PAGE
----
It’s important that the service is independent from government, health authorities, and detaining facilities to ensure it is a confidential and trusted resource for patients. In other places in the world that have rights advice services, the legislation defines what it means for the service to be independent, for example, by saying that rights advisors employed by the service must not be employed by or have privileges with government, a health authority, or a designated facility.

Does Bill 23 Address the Component or is it Still to be Determined?

Partially Addressed.

While Bill 23 doesn’t define the independence of the rights advice service, it does say that rights advisors must meet prescribed criteria, which means that criteria will be coming in regulations still to be established (s. 46(2)(b)(ii)). It appears that criteria related to independence may be created in future regulations under the authority related to “actual or perceived conflicts of interest” (s. 55(2)(a)(ii)). These criteria will need to provide clarity to ensure the rights advice service is truly independent from government, health authorities, and detaining facilities.



Evaluations of services from other places in the world have shown that the best way to ensure accessibility is for the service to be automatically accessible for everyone, rather than putting the burden on detainees to request access to the service. When detaining facilities are asked to inform detainees that they have the right to request the service and detainees only get access to the service when they assert that right and detaining facilities pass the request along to the service, many people fall through the cracks (eg. if the detaining facility doesn’t explain the right to the service or if a detainee is afraid of reprisal for making a request or a request doesn’t get passed on right away etc). This is particularly true for people who face additional access to justice barriers, such as children and youth, Black, Indigenous, or racialized people, and people with disabilities.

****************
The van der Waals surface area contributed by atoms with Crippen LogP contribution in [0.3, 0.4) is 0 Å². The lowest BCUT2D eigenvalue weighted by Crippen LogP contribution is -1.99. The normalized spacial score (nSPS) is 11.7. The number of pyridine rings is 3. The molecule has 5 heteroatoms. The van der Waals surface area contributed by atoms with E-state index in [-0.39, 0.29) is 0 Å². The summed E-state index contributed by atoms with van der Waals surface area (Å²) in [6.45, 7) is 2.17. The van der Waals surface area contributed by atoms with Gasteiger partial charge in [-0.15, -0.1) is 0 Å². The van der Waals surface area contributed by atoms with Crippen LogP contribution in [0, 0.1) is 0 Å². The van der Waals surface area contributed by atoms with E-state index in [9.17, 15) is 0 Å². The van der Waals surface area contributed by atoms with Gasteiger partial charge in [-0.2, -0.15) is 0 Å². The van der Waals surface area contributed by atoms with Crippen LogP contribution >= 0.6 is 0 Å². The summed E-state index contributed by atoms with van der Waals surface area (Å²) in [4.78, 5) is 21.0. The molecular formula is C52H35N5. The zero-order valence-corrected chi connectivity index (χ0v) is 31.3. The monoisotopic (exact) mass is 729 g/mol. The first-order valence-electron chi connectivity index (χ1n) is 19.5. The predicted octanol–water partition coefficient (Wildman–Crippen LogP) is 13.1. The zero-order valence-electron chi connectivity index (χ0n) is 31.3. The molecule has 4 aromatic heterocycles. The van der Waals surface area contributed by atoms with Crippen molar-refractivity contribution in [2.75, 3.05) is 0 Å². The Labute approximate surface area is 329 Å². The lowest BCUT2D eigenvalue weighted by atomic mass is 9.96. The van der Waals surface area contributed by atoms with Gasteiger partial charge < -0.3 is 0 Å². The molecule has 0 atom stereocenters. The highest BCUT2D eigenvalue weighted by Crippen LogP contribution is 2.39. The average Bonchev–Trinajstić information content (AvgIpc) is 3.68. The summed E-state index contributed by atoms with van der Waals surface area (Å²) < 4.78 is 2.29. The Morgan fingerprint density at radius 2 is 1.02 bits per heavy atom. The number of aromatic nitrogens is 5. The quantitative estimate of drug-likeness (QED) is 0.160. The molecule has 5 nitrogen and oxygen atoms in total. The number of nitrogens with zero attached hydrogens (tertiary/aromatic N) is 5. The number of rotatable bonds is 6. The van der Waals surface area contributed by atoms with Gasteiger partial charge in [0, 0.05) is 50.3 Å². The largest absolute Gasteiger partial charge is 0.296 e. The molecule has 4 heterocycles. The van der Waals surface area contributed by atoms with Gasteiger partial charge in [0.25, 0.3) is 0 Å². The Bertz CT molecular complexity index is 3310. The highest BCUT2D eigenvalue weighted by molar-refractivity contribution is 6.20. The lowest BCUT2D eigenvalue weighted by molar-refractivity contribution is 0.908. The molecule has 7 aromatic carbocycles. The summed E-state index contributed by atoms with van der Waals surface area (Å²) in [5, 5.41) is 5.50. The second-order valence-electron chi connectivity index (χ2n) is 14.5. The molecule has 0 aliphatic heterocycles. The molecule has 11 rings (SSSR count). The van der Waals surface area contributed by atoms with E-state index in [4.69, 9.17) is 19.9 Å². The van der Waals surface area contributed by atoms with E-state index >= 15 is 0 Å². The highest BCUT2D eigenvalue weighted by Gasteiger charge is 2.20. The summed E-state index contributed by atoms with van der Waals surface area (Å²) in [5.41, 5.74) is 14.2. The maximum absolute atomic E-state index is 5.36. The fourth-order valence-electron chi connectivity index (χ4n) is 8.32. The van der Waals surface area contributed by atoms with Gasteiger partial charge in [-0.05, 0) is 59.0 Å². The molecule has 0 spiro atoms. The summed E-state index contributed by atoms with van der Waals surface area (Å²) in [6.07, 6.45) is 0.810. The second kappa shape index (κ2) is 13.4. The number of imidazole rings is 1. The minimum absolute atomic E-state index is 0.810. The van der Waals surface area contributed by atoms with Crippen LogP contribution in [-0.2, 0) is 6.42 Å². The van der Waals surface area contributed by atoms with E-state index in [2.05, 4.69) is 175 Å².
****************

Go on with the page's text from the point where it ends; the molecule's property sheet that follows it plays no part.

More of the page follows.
Does Bill 23 Address the Component or is it Still to be Determined?

To be Determined.

Bill 23 says that detaining facilities will be required to notify detainees that they have the right to request access to the service and then detaining facilities must notify the rights advice service as soon as reasonably practicable after a request is made (ss. 34.3, 47). Relying on an exclusively request-based approach would be particularly problematic in BC, where there is well documented evidence of non-compliance with informing detainees of their rights in detaining facilities and significant power imbalances are at play in the facility/detainee relationship.

However, Bill 23 says that the service will be provided when detainees make a request or when a “prescribed event” occurs (s. 47(1)(b)). That means that regulations still to be established will need to describe specific events where the service would be automatically notified, for example, when someone is initially detained or when detention is renewed. It will be important to make sure that regulations provide for automatic access to the service at specific points in time in order to ensure an equitable and meaningful service.


Health Justice is excited to see BC taking this initial step towards establishing this crucial service. We will continue to advocate for a service that reflects what we have learned from communities we’ve engaged with and other places around the world.